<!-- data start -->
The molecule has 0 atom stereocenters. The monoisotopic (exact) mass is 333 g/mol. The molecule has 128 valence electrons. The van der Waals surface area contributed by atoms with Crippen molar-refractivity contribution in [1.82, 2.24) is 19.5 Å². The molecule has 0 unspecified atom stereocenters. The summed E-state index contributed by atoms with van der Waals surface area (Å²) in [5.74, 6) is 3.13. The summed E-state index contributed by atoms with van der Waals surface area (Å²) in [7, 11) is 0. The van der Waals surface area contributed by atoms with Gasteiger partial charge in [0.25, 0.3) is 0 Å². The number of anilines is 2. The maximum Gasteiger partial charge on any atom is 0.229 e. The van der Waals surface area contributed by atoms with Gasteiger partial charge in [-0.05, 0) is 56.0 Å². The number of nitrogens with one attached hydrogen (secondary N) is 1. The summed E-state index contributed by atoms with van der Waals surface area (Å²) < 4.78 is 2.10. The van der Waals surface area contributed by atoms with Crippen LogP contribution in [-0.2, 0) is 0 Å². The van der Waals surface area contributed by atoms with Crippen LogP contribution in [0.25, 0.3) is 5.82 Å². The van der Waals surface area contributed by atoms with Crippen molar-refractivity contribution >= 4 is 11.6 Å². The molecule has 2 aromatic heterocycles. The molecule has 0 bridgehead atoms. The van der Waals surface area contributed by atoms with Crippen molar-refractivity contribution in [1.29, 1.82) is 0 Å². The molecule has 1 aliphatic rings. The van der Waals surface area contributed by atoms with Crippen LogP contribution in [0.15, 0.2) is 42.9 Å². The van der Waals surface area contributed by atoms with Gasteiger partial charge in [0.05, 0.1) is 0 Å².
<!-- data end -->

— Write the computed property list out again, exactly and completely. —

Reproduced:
The molecule has 0 atom stereocenters. The monoisotopic (exact) mass is 333 g/mol. The molecule has 128 valence electrons. The van der Waals surface area contributed by atoms with Crippen molar-refractivity contribution in [1.82, 2.24) is 19.5 Å². The molecule has 0 unspecified atom stereocenters. The summed E-state index contributed by atoms with van der Waals surface area (Å²) in [5.74, 6) is 3.13. The summed E-state index contributed by atoms with van der Waals surface area (Å²) in [7, 11) is 0. The van der Waals surface area contributed by atoms with Gasteiger partial charge in [0.25, 0.3) is 0 Å². The number of anilines is 2. The maximum Gasteiger partial charge on any atom is 0.229 e. The van der Waals surface area contributed by atoms with Gasteiger partial charge in [-0.05, 0) is 56.0 Å². The number of nitrogens with one attached hydrogen (secondary N) is 1. The summed E-state index contributed by atoms with van der Waals surface area (Å²) < 4.78 is 2.10. The van der Waals surface area contributed by atoms with Crippen LogP contribution in [-0.2, 0) is 0 Å². The van der Waals surface area contributed by atoms with Crippen LogP contribution in [0.25, 0.3) is 5.82 Å². The van der Waals surface area contributed by atoms with Crippen molar-refractivity contribution >= 4 is 11.6 Å². The molecule has 2 aromatic heterocycles. The molecule has 0 bridgehead atoms. The van der Waals surface area contributed by atoms with Crippen molar-refractivity contribution in [1.29, 1.82) is 0 Å². The molecule has 1 aliphatic rings. The van der Waals surface area contributed by atoms with Crippen LogP contribution in [0.15, 0.2) is 42.9 Å². The van der Waals surface area contributed by atoms with Gasteiger partial charge in [0.05, 0.1) is 0 Å².